This factsheet presents the Global Programme’s experiences in and plans for addressing child marriage in humanitarian settings in collaboration with development and humanitarian partners.
Responding to the need for more learning, exchange and guidance on how to address child marriage in the humanitarian-development continuum, the UNFPA UNICEF Global Programme to End Child Marriage convened 30 experts at a consultation on child marriage in humanitarian settings in Amman, Jordan on 4–5 February 2020.
There are many reasons for governments, foundations and organizations to invest in the Global Programme to End Child Marriage. In this brief we list the top ten.
This fact sheet presents the Global Programme’s understanding of and approaches to working with civil society.
This brief explains the ‘what’, ‘how’ and ‘why’ of the UNFPA-UNICEF Global Programme’s technical support and advocacy for evidence- and rights-based legislative and policy reform, and public financing to end child marriage through seven steps.
These brochures highlight key results from the twelve implementation countries of the Global Programme in 2017 and 2018.
These reports showcase research produced or supported by the Global Programme and other initiatives on ending child marriage led by UNFPA, UNICEF or UN Women from 2018 to 2019 as well from 2016 to 2017.
Evaluation of the Global Programme to End Child Marriage (report and annexes with a summary available in English, French, Spanish and Arabic)
Independent evaluation of the Global Programme phase I (2016–2019).
This catalogue highlights stories from some of the girls, families and community members who have been reached by various interventions to end child marriage, supported by the Global Programme.
Technical Note on Gender-Transformative Approaches in the Global Programme to End Child Marriage, Phase II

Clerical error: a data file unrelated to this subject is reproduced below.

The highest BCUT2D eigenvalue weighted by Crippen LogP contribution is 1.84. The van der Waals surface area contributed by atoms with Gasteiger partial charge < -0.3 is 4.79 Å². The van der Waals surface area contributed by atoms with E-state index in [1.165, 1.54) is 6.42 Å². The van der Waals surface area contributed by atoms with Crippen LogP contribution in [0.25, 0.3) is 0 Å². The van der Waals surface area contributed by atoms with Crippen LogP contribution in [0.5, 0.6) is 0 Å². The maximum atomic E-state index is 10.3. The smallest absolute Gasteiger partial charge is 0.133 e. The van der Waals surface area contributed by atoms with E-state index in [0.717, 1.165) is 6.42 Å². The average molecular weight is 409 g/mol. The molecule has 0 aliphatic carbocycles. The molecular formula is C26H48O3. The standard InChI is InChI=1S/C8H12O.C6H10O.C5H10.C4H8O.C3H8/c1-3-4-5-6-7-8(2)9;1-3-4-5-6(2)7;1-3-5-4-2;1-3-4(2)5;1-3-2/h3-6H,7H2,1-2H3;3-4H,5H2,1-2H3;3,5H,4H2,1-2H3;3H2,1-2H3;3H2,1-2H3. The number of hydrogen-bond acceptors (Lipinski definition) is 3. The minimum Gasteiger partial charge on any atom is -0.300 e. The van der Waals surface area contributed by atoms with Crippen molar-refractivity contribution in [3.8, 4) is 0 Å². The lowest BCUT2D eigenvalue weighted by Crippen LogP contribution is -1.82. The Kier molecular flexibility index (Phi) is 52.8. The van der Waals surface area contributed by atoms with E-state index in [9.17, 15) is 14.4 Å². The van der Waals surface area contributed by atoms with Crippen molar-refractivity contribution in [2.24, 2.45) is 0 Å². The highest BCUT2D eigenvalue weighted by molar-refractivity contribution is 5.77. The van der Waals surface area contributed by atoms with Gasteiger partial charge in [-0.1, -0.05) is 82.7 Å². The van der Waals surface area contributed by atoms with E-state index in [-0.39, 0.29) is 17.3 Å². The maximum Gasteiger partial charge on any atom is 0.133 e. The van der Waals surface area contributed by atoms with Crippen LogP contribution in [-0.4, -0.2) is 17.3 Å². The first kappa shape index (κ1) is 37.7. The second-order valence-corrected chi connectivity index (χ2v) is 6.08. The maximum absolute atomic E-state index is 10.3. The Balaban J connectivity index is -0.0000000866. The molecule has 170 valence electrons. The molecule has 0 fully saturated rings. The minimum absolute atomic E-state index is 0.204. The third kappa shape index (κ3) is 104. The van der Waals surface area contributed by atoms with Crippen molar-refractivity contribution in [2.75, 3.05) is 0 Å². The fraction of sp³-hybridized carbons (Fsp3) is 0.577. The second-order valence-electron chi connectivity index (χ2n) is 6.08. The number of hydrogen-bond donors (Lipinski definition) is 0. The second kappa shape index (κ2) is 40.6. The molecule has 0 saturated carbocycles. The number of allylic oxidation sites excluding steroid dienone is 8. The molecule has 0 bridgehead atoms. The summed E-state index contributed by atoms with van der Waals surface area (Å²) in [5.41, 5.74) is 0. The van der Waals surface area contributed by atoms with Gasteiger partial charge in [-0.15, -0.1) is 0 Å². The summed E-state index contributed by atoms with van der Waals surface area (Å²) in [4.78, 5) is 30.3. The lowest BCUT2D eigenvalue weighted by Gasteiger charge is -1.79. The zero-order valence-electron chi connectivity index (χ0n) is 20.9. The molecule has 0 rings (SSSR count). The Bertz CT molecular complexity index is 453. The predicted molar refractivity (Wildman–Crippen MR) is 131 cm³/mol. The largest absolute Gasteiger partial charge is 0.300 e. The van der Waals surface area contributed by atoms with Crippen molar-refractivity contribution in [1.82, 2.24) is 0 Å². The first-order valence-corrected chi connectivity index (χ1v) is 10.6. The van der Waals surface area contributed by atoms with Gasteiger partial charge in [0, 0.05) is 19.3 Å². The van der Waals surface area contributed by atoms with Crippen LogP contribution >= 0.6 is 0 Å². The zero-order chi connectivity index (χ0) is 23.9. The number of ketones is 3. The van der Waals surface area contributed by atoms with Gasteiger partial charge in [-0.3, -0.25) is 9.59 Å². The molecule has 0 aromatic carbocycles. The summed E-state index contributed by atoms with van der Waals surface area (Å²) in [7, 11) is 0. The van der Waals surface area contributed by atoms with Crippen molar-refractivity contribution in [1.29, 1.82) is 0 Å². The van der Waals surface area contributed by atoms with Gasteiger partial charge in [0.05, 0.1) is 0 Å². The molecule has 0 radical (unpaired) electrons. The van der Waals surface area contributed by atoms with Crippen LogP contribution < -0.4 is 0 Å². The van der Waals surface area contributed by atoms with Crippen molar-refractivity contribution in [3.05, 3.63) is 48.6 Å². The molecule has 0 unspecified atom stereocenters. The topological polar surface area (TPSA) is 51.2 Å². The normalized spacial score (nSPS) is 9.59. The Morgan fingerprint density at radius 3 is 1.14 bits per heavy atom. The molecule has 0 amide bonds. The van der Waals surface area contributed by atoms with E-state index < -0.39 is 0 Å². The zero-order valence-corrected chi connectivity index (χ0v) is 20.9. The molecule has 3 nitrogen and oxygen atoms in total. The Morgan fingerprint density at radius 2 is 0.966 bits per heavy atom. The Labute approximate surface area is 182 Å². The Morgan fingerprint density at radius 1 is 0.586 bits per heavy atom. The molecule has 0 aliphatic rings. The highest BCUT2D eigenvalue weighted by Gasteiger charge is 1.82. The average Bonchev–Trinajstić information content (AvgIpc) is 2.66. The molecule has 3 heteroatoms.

This summary for practitioners provides practical guidance on how to translate commitments to gender equality into action.
This note for practitioners provides practical guidance on planning, implementing and monitoring interventions for adolescent girls’ empowerment through life skills.
This note for practitioners provides practical guidance on planning, implementing and monitoring life skills programmes to end child marriage.
This note for practitioners provides practical guidance on planning, implementing and monitoring interventions for promoting change in gender norms.
This note for practitioners provides practical guidance on planning, implementing and monitoring approaches for partnering with men and boys in child marriage programming.
This technical note provides practical guidance for the application of key concepts and effective approaches to convergent programming to end child marriage and promote gender equality.
This technical note aims to promote a common understanding of key concepts and to provide guidance on approaches to working at scale in the Global Programme.
Global Programme to End Child Marriage (Annual Report 2018, Country Profiles 2018)
In 2018, UNFPA, UNICEF and partners – including young people – leveraged investments to reach over 3 million girls and close to 14 million community members in Africa, the Middle East and South Asia with information, skills and services related to ending child marriage. Building on a global theory of change, the 12 Global Programme implementation countries employed country-specific strategies to tackle child marriage in their own contexts.
This assessment determines to which extent progress towards objectives of the Global Programme can be readily and reliably measured, monitored and evaluated.
The Phase II (2020–2023) design workshop report compiles learnings from the first phase of the Global Programme (2016–2019) and other programmes to end child marriage, discusses areas for strengthening the programme and presents commitments made by UNFPA, UNICEF and UN Women to accelerate action to end child marriage.